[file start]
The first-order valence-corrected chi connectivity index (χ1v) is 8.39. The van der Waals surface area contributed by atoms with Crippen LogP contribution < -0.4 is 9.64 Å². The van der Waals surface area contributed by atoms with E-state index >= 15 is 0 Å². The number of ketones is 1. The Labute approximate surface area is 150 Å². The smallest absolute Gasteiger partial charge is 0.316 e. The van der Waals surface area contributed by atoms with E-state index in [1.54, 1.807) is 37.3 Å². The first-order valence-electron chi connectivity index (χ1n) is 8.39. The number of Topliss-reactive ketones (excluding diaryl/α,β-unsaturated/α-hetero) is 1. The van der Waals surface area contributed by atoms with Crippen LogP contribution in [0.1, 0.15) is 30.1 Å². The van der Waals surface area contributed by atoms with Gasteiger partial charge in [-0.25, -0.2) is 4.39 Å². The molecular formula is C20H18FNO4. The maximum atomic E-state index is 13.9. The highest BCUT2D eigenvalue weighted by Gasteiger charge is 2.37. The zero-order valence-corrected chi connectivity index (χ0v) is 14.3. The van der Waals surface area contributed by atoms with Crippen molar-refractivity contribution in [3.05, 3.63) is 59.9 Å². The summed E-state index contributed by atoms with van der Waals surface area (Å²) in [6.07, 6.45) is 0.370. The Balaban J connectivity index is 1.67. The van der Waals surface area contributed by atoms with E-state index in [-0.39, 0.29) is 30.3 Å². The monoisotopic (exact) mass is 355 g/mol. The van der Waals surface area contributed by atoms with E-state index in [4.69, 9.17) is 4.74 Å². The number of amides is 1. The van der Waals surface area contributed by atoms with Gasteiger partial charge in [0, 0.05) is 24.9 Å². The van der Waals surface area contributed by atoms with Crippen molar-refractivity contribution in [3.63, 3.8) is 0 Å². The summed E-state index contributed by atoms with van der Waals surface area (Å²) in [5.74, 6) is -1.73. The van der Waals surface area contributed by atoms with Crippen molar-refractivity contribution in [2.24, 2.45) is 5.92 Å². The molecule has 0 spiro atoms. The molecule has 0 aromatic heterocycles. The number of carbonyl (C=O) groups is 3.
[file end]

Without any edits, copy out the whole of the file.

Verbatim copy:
The first-order valence-corrected chi connectivity index (χ1v) is 8.39. The van der Waals surface area contributed by atoms with Crippen LogP contribution < -0.4 is 9.64 Å². The van der Waals surface area contributed by atoms with E-state index >= 15 is 0 Å². The number of ketones is 1. The Labute approximate surface area is 150 Å². The smallest absolute Gasteiger partial charge is 0.316 e. The van der Waals surface area contributed by atoms with E-state index in [1.54, 1.807) is 37.3 Å². The first-order valence-electron chi connectivity index (χ1n) is 8.39. The number of Topliss-reactive ketones (excluding diaryl/α,β-unsaturated/α-hetero) is 1. The van der Waals surface area contributed by atoms with Crippen LogP contribution in [0.1, 0.15) is 30.1 Å². The van der Waals surface area contributed by atoms with Gasteiger partial charge in [-0.25, -0.2) is 4.39 Å². The molecular formula is C20H18FNO4. The maximum atomic E-state index is 13.9. The highest BCUT2D eigenvalue weighted by Gasteiger charge is 2.37. The zero-order valence-corrected chi connectivity index (χ0v) is 14.3. The van der Waals surface area contributed by atoms with Crippen molar-refractivity contribution in [3.05, 3.63) is 59.9 Å². The summed E-state index contributed by atoms with van der Waals surface area (Å²) in [6.07, 6.45) is 0.370. The Balaban J connectivity index is 1.67. The van der Waals surface area contributed by atoms with E-state index in [-0.39, 0.29) is 30.3 Å². The monoisotopic (exact) mass is 355 g/mol. The van der Waals surface area contributed by atoms with E-state index in [4.69, 9.17) is 4.74 Å². The number of amides is 1. The van der Waals surface area contributed by atoms with Gasteiger partial charge in [0, 0.05) is 24.9 Å². The van der Waals surface area contributed by atoms with Crippen molar-refractivity contribution in [3.63, 3.8) is 0 Å². The summed E-state index contributed by atoms with van der Waals surface area (Å²) in [5.74, 6) is -1.73. The van der Waals surface area contributed by atoms with Crippen molar-refractivity contribution in [2.24, 2.45) is 5.92 Å². The molecule has 0 spiro atoms. The molecule has 0 aromatic heterocycles. The number of carbonyl (C=O) groups is 3.